IAS Distinguished Lecture

Combating Fake News: A Consumer Psychology Perspective


An increasing proliferation of misinformation and “fake news” has been widely reported and documented. Reality is now under attack from advertising-optimized information architectures mediating our contemporary reality and disinformation campaigns proliferate on online forums and social media. The speaker's research program aims to answer questions regarding why we believe and share fake news and how to prevent or correct inaccurate beliefs. In a recent paper titled “Perceived Social Presence Reduces Fact-Checking” (Proceedings of the National Academy of Sciences 2017), the speaker and her collaborators find that consumers are less likely to fact check ambiguous news headlines when they feel they are in the presence of others compared to when they are alone. The speaker and her collaborators find that this reluctance to fact check is caused by reduced vigilance in group settings such as social media. In a series of follow-up research projects, the speaker is designing interventions such as direct debunking as well as subtle flagging of news headlines and testing their impact on message scrutiny. It is found that there is mixed evidence for the efficacy of these interventions. They also find that increasing message skepticism and scrutiny can have unintended spillover consequences in terms of reduced trust in brands advertised on these social platforms. In another research project, the speaker addresses the issue of fake news from a different perspective and examine sharers of fake news. Who are they, and what motivates them to share fake news? The speaker and her collaborators contrast fake news sharers, fact-check sharers, sharers of news articles from general media outlets and a random sample of social media users across five dimensions: demographics, political ideology, social media usage, emotions and personality. They access these characteristics by collecting their personal information as posted on Twitter as well as the content of their tweets. Fake news sharers differ from the other groups on multiple characteristics, but they also show similarities to fact check users on their emotional profile. Their findings can help social platforms to screen, prioritize and scrutinize messages posted by potential fake news sharers before false messages are widely disseminated. Taken together, this research program aims to guide policy discussions on how to combat the spread of fake news.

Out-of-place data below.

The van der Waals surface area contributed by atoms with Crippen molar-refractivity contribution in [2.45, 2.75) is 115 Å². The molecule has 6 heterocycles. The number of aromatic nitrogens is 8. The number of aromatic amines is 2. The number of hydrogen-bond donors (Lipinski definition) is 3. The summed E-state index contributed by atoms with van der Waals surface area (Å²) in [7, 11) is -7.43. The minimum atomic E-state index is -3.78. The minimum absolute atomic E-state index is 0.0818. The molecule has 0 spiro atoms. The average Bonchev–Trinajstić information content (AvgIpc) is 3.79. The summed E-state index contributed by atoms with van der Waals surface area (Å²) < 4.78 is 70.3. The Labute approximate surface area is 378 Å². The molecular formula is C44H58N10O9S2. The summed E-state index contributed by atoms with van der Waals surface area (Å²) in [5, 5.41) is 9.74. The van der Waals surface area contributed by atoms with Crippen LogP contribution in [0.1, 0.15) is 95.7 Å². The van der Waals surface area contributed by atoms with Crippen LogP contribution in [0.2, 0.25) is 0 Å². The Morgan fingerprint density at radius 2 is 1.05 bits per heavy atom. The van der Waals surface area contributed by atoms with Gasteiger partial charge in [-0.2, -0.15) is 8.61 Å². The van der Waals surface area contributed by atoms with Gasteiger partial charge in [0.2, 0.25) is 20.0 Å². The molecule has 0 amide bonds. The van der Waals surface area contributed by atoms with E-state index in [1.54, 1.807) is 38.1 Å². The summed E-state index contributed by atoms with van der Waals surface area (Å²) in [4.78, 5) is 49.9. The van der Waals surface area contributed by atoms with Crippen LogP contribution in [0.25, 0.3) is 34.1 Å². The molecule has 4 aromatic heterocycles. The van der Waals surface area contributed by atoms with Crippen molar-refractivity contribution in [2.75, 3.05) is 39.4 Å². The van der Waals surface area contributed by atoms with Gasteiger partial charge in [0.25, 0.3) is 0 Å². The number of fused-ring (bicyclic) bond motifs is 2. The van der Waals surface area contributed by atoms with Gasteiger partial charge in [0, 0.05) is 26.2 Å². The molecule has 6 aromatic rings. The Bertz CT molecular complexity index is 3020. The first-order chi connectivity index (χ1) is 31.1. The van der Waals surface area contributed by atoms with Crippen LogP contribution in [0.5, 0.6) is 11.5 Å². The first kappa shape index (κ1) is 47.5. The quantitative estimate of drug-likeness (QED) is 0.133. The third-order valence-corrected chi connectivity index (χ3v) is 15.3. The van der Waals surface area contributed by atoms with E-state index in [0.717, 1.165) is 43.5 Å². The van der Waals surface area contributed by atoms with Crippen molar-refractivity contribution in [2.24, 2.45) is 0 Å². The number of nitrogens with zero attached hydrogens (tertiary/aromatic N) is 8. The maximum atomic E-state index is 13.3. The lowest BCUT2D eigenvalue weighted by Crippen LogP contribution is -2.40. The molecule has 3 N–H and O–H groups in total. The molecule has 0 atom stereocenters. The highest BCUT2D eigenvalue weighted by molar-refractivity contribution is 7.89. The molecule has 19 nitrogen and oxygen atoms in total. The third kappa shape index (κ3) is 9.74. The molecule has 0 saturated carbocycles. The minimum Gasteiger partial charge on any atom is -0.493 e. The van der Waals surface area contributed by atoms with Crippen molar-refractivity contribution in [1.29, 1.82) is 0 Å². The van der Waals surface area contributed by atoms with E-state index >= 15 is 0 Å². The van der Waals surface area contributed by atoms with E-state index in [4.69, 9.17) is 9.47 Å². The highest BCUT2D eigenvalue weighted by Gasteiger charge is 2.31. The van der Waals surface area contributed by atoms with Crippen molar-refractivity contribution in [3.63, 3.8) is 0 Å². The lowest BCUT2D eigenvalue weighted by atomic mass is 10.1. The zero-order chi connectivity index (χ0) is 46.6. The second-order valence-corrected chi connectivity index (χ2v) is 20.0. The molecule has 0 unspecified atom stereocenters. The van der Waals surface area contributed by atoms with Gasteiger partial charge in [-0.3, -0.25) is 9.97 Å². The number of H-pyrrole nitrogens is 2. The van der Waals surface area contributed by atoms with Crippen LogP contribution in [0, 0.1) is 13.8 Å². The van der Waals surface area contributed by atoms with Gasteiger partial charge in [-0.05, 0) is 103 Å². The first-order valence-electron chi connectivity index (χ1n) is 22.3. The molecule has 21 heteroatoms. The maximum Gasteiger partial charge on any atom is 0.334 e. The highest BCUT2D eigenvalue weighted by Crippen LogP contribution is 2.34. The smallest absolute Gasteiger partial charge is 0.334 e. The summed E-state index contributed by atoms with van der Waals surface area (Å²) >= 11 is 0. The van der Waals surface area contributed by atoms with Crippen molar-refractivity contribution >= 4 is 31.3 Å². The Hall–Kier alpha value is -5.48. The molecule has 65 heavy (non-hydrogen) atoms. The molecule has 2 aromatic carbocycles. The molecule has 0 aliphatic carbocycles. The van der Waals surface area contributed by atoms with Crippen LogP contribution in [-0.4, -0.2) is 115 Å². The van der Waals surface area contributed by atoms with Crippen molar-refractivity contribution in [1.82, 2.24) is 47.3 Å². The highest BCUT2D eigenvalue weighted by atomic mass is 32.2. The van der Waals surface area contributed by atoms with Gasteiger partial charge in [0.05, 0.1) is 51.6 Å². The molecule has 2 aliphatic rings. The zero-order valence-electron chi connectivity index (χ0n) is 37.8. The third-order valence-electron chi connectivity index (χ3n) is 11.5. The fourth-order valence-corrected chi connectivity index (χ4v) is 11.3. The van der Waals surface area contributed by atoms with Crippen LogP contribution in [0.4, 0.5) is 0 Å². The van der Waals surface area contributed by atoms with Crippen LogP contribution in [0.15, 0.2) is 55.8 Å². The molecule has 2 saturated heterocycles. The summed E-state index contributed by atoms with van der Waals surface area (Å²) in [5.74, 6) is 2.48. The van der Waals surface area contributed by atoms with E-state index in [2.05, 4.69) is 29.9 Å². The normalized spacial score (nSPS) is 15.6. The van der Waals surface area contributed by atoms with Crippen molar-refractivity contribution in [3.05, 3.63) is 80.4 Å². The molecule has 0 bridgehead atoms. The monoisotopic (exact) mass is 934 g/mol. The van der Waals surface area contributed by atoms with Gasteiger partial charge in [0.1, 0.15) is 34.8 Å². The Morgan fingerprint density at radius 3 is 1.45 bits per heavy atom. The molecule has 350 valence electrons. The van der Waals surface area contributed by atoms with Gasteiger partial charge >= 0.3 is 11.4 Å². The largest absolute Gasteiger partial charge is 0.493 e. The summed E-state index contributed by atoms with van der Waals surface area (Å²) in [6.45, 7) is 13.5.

About the speaker

Prof. Gita Johar obtained her MBA from Indian Institute of Management, Calcutta and PhD in Marketing from New York University in 1985 and 1993 respectively. She joined Columbia Business School in 1992 and is currently the Meyer Feldberg Professor of Business and the Chair of the Faculty Steering Committee for the Columbia Global Centers in Mumbai, India.

Prof. Johar's expertise lies in consumer psychology, focusing on how consumers react to marketing efforts, especially advertising, promotions and sponsorship. She also examines the influence of consumer self-control and perceptions of control on decision making and consumption. She has published several influential articles in the areas of consumer persuasion and decision making in leading marketing and psychology journals. She was the Associate Editor of the Journal of Marketing Research in 2009-2012 and the Co-editor of the Journal of Consumer Research in 2014-2017.

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